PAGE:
9 JANUARY 1841, Page 8

Madrid papers and letters, to the 29th December, state that

the Re- gency was labouring to suppress the fueros of the Basque Provinces, having already suppressed those of Navarre. A letter from Valladolid. of the 27th states, that on Christmas-day the officers of the srovinciaI battalion of Laredo dined together to commemorate the anniversary of the siege of Bilboa. After dinner, several seditious toasts were given,.

and cries of "Viva la Republica I " uttered by the guests, which were so loud as to be heard in the street. They drank "To the Revolution

of the 1st of December," and " To that which would occur on the 1st of January." The banquet being over, the officers marched through the town, preceded by the band playing Riego's Hymn, and halted at. the coffeehouse of the Four Seasons ; where they again cried "Viva la Republica! "—" Down with the Queen Mother and her daughters !"

The Paris papers of Thursday, however, discredit the accounts,of disturbances in Spain. It is admitted that there was some excitement in the country, but it was only of the kind that always precedes a gene- ral election in every constitutional country. It would appear that Espartero's popularity was on the wane.

Letters from the South of France state that great numbers of the Carlist refugees were hourly availing themselves of the amnesty, and returning into Spain.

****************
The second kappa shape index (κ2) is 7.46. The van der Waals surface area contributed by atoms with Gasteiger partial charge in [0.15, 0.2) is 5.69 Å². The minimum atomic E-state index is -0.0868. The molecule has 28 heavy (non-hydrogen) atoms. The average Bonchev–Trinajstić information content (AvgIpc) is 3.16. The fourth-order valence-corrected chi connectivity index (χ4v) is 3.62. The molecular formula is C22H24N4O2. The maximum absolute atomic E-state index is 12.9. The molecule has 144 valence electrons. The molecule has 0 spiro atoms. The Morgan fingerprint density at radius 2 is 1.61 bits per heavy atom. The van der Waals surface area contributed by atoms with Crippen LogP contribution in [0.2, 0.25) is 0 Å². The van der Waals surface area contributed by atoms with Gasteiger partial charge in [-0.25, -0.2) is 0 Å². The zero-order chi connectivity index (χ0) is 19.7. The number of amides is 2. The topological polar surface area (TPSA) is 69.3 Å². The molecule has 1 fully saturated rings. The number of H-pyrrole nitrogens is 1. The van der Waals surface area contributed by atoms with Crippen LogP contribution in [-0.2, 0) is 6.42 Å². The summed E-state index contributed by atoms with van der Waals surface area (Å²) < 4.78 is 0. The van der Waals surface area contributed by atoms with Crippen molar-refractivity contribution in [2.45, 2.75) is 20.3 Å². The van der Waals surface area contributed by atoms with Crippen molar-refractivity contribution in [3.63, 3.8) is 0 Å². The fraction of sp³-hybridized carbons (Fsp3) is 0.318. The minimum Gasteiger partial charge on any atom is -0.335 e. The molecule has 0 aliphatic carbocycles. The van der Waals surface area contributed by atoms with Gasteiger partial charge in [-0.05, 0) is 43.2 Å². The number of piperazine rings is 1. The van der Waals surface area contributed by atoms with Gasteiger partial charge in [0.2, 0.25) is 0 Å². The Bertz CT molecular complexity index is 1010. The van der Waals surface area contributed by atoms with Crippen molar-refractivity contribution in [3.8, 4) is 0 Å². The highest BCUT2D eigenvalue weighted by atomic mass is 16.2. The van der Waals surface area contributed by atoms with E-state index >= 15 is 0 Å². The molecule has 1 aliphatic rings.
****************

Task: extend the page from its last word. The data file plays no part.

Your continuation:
A Madrid correspondent of the Morning Chronicle, writing on the 30th ultimo, says in reference to the dispute with Portugal—.

" In my letter of last night, I informed you that the Douro question was on, the point of being amicably arranged. I sin happy to add by the present con-

veyance, that the subject may be considered as positively settled, the Spanish and Portuguese Governments having accepted the friendly mediation of Great Britain. The former consequently, it is understood, resumed immediately the

amicable relations previously existing between them ; and discontinued those hostile demonstrations which could only serve to give pain to their friends, and real pleasure to their enemies, by whom the quarrel was sought to be aggra- vated in every manner possible. No means, indeed, were left untried for this detestable purpose."